Asked who certifies his company and farmers as organic coffee, Mutesasira says they are certified by Kenya-based Control Union, one of the companies recognized internationally to certify farmers in organic farming.

“In December last year, they sent us an auditor who spent a week interacting with farmers to ensure that they were following the set protocols,” Mutesasira says.

He adds: “We also have an internal control system, we train farmers using a nucleus farm on the best practices of organic farming and when these trainings take place, they are recorded.”

Coffee farmers in Bududa sorting coffee

For fertilizers, he says, almost every homestead that is into organic coffee growing in the Elgon region has at least a cow and thus, they use well-decomposed cow dung to increase productivity.

He adds that they emphasize non-use of herbicides to control weeds. Farmers mainly use mulching, spot weeding, slashing, weeding and mulching.  They are also encouraged to plant shade trees in addition to soil conservation measures.

Production Capacity

Mutesasira says from the 995 farmers with total acreage of 1,206, he expects about 779,909kgs of parchment, but when it is milled, the out turn is between 80-83%, which gives him about 623,767kgs of green exportable coffee.

He, however, says the coffee is again sorted using hands and this gives him about 449,112kgs (about 23 containers) of green coffee ready for export.

He adds that farmers doing organic coffee farming are assured of higher prices.

“If the market rate for parchment is for example Shs10,000 per kilogram, I buy from them at Shs10,500 because I also get premium prices,” he says, adding that they have a data base of farmers with expected yields so as to keep non-certified coffee out of the system.


His coffee is destined for Louis Dreyfus Company (LDC), a multi-national company based in Namanve, with whom he established an understanding in 2020, albeit starting with low tonnage due to lack of money.

It was until 2021, that the tonnage increased and he is currently negotiating with big exporters to buy all his certified organic coffee for the upcoming season.

He also works with the Ganda Foundation Ltd that buys at least 50kgs of coffee per month that they sell during concerts in the UK.


Mutesasira says his working capital is still small because the certification process is quite expensive. He says he has so far spent about US$15,000 on the process, but he hopes to recoup it in the coming harvest season.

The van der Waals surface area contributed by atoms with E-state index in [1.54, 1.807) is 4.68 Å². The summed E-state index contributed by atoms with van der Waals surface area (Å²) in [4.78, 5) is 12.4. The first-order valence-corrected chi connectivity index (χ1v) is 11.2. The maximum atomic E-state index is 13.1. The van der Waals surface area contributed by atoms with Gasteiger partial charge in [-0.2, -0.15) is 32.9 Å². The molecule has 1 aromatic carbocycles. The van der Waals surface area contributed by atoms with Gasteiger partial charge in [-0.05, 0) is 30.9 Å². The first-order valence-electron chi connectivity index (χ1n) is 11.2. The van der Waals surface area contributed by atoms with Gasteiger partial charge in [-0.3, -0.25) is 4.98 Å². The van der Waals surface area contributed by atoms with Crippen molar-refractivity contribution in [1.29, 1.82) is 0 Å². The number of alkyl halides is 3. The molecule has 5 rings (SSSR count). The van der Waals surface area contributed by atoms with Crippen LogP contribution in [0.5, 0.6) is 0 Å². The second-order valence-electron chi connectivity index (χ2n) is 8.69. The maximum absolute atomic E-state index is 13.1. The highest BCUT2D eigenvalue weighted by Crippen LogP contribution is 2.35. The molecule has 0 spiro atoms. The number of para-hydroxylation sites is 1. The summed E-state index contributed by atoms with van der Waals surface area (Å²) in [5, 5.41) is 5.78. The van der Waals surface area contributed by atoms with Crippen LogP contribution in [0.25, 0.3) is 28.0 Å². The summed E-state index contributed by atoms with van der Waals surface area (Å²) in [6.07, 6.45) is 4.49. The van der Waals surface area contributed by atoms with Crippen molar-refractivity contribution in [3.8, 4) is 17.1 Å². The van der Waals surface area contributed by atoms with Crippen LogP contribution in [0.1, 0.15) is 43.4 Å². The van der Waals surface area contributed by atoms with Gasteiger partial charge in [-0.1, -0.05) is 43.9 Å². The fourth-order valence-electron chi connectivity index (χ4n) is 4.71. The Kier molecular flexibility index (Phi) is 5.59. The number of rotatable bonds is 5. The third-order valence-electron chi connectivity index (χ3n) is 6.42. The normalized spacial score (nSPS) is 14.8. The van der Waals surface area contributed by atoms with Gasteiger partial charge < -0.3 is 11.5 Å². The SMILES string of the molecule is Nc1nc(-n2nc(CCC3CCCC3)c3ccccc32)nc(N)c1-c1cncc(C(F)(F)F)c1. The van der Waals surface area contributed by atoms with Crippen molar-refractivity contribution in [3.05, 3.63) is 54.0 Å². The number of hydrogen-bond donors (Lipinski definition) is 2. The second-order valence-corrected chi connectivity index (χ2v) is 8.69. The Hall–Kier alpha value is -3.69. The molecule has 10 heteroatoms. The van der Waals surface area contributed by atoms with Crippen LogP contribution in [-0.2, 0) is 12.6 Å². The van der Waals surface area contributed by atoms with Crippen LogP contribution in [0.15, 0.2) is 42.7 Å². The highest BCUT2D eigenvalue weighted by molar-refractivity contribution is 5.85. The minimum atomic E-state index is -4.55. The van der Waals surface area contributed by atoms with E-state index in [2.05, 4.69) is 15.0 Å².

He also adds that other coffee buyers tell organic farmers to use inorganic fertilizers and pesticides, which pollute water bodies and the soil gets worn out quickly.

He adds that farmers sometimes sell the coffee to other buyers; his field inspectors are not employed on a permanent basis, so when they get better opportunities, they move on, but he hopes to have them permanently in future.

Future Plans

Mutesasira plans to support farmers with drying beds in the foreseeable future to improve on their post-harvest handling capabilities, and to set up a coffee laboratory in Mbale City where his head office is located.

“We have some equipment for the laboratory and are only missing the most important machine, which is a sample roaster, which costs about US$15,000; we shall, however, buy a cheaper one; I-Kawa brand at about US$5,000 and intend to have it by September,” he says.

Mutesasira says the lab will help him cup his coffee in a timely manner

He also wants his laboratory to be certified by Uganda Coffee Development Authority (UCDA) and the Specialty Coffee Association of America and is also working with Ganda Foundation Ltd to empower women in Bududa financially. They intend to train women in modern craft-making.

Women are a key source of labour in coffee farms in the Elgon region

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Taddewo William Senyonyi
William is a seasoned business and finance journalist. He is also an agripreneur and a coffee enthusiast.

One thought on “How Sipi Hills Coffee Is Helping Farmers Earn Big Through Organic Farming


    I appreciate your efforts but am a diploma holder agronomist if there’s an opportunity we can get to work together.Elgon residence.